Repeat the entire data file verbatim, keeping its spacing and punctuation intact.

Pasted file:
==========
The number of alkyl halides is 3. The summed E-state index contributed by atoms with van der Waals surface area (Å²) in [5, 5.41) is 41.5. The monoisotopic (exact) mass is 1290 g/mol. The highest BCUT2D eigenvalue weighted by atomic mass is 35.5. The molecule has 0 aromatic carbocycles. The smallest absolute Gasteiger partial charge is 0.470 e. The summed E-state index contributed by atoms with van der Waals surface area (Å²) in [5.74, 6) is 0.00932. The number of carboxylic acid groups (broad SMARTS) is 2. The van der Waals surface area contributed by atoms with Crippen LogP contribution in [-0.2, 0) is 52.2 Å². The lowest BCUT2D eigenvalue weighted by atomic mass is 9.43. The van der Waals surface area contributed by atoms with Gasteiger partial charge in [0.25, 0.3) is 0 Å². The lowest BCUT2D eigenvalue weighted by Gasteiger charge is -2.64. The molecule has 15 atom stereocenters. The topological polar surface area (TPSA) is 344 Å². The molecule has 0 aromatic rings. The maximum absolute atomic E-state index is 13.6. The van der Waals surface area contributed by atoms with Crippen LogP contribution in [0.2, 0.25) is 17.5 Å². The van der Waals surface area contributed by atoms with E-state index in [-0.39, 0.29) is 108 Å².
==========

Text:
The number of alkyl halides is 3. The summed E-state index contributed by atoms with van der Waals surface area (Å²) in [5, 5.41) is 41.5. The monoisotopic (exact) mass is 1290 g/mol. The highest BCUT2D eigenvalue weighted by atomic mass is 35.5. The molecule has 0 aromatic carbocycles. The smallest absolute Gasteiger partial charge is 0.470 e. The summed E-state index contributed by atoms with van der Waals surface area (Å²) in [5.74, 6) is 0.00932. The number of carboxylic acid groups (broad SMARTS) is 2. The van der Waals surface area contributed by atoms with Crippen LogP contribution in [-0.2, 0) is 52.2 Å². The lowest BCUT2D eigenvalue weighted by atomic mass is 9.43. The van der Waals surface area contributed by atoms with Gasteiger partial charge in [0.25, 0.3) is 0 Å². The lowest BCUT2D eigenvalue weighted by Gasteiger charge is -2.64. The molecule has 15 atom stereocenters. The topological polar surface area (TPSA) is 344 Å². The molecule has 0 aromatic rings. The maximum absolute atomic E-state index is 13.6. The van der Waals surface area contributed by atoms with Crippen LogP contribution in [0.2, 0.25) is 17.5 Å². The van der Waals surface area contributed by atoms with E-state index in [-0.39, 0.29) is 108 Å².